Thanks Trolleybus, quite a full list of advice.
At the moment, we're thinking along these lines :
Hosted on Enta's Enrich system, with two lines. Fibre is already installed, 40 MB connection, on a Draytek 2850. Note there can be heavy internet use already during the working day.
Calls will generally be to/from UK, but also some international.
In the office will be two wired handsets, each able to access both lines. Also a third handset, but wireless, DECT.
On top of that another three occasional users, for home use, etc. They might use headset type things, from their home laptops, or maybe handsets, or maybe want the option of both - handset for both lines at home, and the laptop/headset for travelling.
All these users will presumably have their own extension number for transferring calls, and inter colleague calls.
Budget will be important, as in all decisions. It's a good business, but not made of gold.
I do want to have some good support, because I'll be the one installing and taking care of this system, and then taking whatever flak might come. I'm hoping Enta have a good track record on this side.
Any further advice or comments will be most welcome, thanks.
Since we are heavily into using something very similar to your desires, and also unable to draw upon unlimited funds, I thought you might like to read on.
What you will find from an original conceptual idea of usage of VoIP will develop a strong sense of why the hell you had not had the system installed much earlier because every day you will discover the strengths, and the few weaknesses, of using VoIP and discover just how much better VoIP is over traditional small office systems.
You have two good building blocks already to give you a perfect service, FTTC and Draytek. Now get your head around terminology and forget about "two lines" and learn about identities. VoIP uses your local area network and therefore each desktop phone needs a dedicated circuit back to the switch/router. Snom phones do have an inbuilt mini hub to aid installation but it is best to ignore that feature.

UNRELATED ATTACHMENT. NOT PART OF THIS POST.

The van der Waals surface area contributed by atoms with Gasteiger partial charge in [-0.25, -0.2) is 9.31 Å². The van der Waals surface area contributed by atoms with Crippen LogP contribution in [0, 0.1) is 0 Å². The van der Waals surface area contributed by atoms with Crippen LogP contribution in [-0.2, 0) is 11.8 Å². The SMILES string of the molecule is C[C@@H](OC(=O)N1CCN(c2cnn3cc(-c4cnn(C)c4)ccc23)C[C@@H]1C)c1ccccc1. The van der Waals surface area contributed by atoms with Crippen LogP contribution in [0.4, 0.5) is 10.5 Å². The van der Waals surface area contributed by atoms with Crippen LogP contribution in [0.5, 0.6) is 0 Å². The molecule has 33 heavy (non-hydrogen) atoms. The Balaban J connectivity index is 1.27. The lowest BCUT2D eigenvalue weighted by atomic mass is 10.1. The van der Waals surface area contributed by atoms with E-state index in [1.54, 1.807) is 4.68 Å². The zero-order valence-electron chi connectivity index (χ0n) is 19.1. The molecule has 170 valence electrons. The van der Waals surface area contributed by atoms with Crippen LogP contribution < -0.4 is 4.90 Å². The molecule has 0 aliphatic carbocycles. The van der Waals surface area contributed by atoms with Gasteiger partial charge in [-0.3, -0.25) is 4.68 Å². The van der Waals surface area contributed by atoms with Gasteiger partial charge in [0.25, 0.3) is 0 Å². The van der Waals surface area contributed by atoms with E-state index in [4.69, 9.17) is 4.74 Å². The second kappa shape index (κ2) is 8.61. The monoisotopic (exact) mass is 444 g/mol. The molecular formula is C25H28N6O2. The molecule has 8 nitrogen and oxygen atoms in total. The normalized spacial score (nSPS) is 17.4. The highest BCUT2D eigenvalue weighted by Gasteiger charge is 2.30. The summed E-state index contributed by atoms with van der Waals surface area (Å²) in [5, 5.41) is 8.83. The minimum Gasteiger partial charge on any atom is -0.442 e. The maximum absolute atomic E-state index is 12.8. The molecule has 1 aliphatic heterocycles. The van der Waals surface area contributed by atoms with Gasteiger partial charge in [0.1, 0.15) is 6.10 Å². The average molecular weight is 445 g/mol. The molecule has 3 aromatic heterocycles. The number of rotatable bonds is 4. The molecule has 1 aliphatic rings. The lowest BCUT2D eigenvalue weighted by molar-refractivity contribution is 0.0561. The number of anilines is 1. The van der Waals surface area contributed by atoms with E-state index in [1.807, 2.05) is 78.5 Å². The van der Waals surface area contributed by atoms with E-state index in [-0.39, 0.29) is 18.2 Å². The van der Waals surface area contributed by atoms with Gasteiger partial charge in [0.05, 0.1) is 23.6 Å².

I don't know anything about Enta but assume it provides similar features and facilities available from our hosted VoIP service. If you have an established business, then I guess you have a phone number you wish to retain and while there are no issues in moving that number over to VoIP, you may be in contract with your existing supplier which could invoke early termination charges. In general each VoIP phone has an identity linked to POTS numbers, in our case it is the published number for the company and its own DDI number.
Outgoing calls from any one of our five VoIP phones has the presentation number of the company. Incoming calls to that number ring all five phones in the office with the ability to transfer an answered call to another VoIP phone. We also have teleworkers, some where the phones are setup in a similar manner allowing incoming calls to be answered whenever the office is unstaffed.
Forget about softphones, there is no substitute for a dedicated handset and for the home environment the Gigaset IP phones are ideal. These phones have the ability to connect the existing home telephone line to the control unit and also an internet connection for the VoIP service. Use of one service continues to allow the other service to be available for use, perhaps from another handset.
The travelling user can have a call received in the office transferred to him either to the mobile number or in some cases to VoIP identity in the phone. If there is no one in the office the process can be automated.
Setup costs are high but running costs are low but ROI in under six months is achievable. You need to buy the VoIP hardware, and maybe beef up your LAN,
but that's it because everything is self install including configuring the phones in a manner required by your hosting provider. Unpacking the phone often takes longer than the physical install!
Whereas previously we had six BT landlines we now only have one and that provides the broadband service, supports RedCare, the fax machine and a backup POTS service.
We have a credit account for calls made and get a monthly bill for the entire running costs irrespective of where the phone happens to be. Saves teleworkers the need to claim for the calls they make and makes the recovery of VAT easier.
So your budget might look like this:
VoIP desktop phones; 2 snom 370s at £175 each
VoIP wireless phones. 3 Gigaset twin sets at £100 each
LAN infrastructure upgrade and cabling, say £100
Setup costs, £0 although you have to factor in some costs for your time.
You should be able to get it all up and running in a day using new POTS numbers but the transfer of an existing number could take a week or more to move across.
Thereafter an identity cost of £5-£10 each per month, say 5 * £10 in your case, with 01/02/03 numbers costing for a call anything for 0.7ppm to 2ppm with no call set up charges. Non UK calls not a lot more to many countries.
VoIP is not for everyone, but we are well pleased that we use it. I have run out of time to wax lyrical in the many ways we have found it most beneficial but any specifics you want to know, just ask.